7

I have a long string that I'm iterating through, and at each iteration I compare a section of the string to a constant and store some parts of the string. In my actual code, this code runs millions of times and is the main bottleneck. I think it's due to the excessive use of std::string::substr.

#include <iostream>
#include <map>
#include <string>
#include <vector>

int main() {
    std::string str("0=My,1=comma,2=separated,3=string,0=with,3=repeated,7=IDs");
    std::vector<std::string> out0;
    std::map<std::string, std::string> out;

    size_t pos = str.find(',');

    // loop over the string, collecting "key=value" pairs
    while (pos < str.size() - 1) {
        if (str.substr(pos + 1, 2) == "0=") {
            auto newPos = str.find(',', pos + 3);
            out0.push_back(str.substr(pos + 3, newPos - pos - 3);
            pos = newPos;
        } else {
            size_t eqPos = str.find('=', pos + 1);
            auto newPos = str.find(',', eqPos + 1);
            out[str.substr(pos + 1, eqPos - pos - 1)] = str.substr(eqPos + 1, newPos - eqPos - 1);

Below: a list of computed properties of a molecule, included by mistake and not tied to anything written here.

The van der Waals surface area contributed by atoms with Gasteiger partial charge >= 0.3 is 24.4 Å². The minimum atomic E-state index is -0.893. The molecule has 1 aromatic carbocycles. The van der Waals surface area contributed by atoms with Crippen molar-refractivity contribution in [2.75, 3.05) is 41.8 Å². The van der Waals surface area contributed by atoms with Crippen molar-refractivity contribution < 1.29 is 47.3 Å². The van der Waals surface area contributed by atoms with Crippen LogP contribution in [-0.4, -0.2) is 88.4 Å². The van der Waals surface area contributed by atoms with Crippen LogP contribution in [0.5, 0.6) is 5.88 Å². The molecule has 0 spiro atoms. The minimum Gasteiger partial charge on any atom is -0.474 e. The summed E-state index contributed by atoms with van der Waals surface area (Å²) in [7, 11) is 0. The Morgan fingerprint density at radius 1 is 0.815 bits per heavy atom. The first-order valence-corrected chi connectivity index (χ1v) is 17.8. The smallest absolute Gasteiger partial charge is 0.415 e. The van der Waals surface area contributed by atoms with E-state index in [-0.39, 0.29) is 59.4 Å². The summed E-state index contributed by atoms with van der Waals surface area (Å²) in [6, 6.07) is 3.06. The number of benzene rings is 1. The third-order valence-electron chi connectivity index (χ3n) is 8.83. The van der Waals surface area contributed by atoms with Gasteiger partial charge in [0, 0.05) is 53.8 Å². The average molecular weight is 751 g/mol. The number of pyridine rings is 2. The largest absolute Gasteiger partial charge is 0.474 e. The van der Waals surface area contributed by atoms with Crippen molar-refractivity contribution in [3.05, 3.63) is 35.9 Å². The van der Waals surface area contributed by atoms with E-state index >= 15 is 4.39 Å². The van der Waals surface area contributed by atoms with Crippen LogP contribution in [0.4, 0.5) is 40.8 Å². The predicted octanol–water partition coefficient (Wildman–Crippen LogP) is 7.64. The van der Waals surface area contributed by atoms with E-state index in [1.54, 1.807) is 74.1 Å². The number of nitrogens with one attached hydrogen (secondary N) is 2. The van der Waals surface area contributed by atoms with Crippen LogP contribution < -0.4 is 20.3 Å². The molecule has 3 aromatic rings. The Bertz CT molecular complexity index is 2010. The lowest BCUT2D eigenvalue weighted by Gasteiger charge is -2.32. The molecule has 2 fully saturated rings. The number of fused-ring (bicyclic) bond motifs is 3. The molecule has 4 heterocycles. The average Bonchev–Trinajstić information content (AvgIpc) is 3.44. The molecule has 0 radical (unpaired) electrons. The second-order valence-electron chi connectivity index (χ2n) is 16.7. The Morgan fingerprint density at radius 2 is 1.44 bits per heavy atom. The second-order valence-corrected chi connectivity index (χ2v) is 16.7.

}
    }

    // print out the data structures (this doesn't happen in my actual code)
    std::cout << "out0:";
    for (auto& entry : out0) {
        std::cout << ' ' << entry;
    }
    std::cout << std::endl;

    std::cout << "out:";
    for (auto it : out) {
        std::cout << ' ' << it->first << '=' << it->second;
    }
}

Here are my questions:

  • How can I perform comparisons on the string without performing a copy and without writing the comparison for each character, e.g. str[pos + 1] == '0' && str[pos + 2] == '=' && ...?
  • How can I store references to substrings, instead of making copies every time I add to out0 and out?

This may be a great case for the use of char *, but I've never used it before.

Edit:

Unfortunately, I've only got C++11; otherwise, std::string_view is the best answer. Is there a way to accomplish the storage of references without std::string_view?

3
  • Use std::char_traits<char>::compare to compare character sequences directly. See en.cppreference.com/w/cpp/string/char_traits/compare . There's an example in my answer. Commented Aug 6, 2019 at 18:37